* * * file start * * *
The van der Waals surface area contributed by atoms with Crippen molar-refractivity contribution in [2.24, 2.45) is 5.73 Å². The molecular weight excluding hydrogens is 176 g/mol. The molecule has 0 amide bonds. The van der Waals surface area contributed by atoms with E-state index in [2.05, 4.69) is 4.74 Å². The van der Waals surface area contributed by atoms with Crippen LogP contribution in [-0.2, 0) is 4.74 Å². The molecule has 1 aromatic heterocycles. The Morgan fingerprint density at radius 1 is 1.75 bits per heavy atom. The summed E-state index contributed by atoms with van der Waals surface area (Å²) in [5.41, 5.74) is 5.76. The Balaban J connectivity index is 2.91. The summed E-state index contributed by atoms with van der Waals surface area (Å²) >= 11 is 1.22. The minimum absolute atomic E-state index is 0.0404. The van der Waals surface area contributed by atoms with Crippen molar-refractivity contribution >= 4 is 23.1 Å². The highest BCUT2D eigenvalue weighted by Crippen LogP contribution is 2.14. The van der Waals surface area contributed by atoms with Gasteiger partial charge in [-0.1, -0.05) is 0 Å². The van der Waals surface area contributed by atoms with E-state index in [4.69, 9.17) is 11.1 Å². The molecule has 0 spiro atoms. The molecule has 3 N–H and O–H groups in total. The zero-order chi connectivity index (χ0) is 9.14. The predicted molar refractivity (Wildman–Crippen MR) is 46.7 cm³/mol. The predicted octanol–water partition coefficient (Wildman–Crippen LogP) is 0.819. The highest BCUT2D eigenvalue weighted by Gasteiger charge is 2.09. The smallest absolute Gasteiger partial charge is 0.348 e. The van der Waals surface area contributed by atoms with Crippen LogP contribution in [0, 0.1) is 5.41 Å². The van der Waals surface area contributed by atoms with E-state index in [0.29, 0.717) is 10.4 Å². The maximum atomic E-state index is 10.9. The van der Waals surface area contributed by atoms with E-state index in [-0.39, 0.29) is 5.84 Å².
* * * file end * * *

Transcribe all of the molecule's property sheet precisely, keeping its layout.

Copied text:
The van der Waals surface area contributed by atoms with Crippen molar-refractivity contribution in [2.24, 2.45) is 5.73 Å². The molecular weight excluding hydrogens is 176 g/mol. The molecule has 0 amide bonds. The van der Waals surface area contributed by atoms with E-state index in [2.05, 4.69) is 4.74 Å². The van der Waals surface area contributed by atoms with Crippen LogP contribution in [-0.2, 0) is 4.74 Å². The molecule has 1 aromatic heterocycles. The Morgan fingerprint density at radius 1 is 1.75 bits per heavy atom. The summed E-state index contributed by atoms with van der Waals surface area (Å²) in [5.41, 5.74) is 5.76. The Balaban J connectivity index is 2.91. The summed E-state index contributed by atoms with van der Waals surface area (Å²) >= 11 is 1.22. The minimum absolute atomic E-state index is 0.0404. The van der Waals surface area contributed by atoms with Crippen molar-refractivity contribution >= 4 is 23.1 Å². The highest BCUT2D eigenvalue weighted by Crippen LogP contribution is 2.14. The van der Waals surface area contributed by atoms with Gasteiger partial charge in [-0.1, -0.05) is 0 Å². The van der Waals surface area contributed by atoms with E-state index in [4.69, 9.17) is 11.1 Å². The molecule has 0 spiro atoms. The molecule has 3 N–H and O–H groups in total. The zero-order chi connectivity index (χ0) is 9.14. The predicted molar refractivity (Wildman–Crippen MR) is 46.7 cm³/mol. The predicted octanol–water partition coefficient (Wildman–Crippen LogP) is 0.819. The highest BCUT2D eigenvalue weighted by Gasteiger charge is 2.09. The smallest absolute Gasteiger partial charge is 0.348 e. The van der Waals surface area contributed by atoms with Crippen LogP contribution in [0, 0.1) is 5.41 Å². The van der Waals surface area contributed by atoms with E-state index in [0.29, 0.717) is 10.4 Å². The maximum atomic E-state index is 10.9. The van der Waals surface area contributed by atoms with E-state index in [-0.39, 0.29) is 5.84 Å².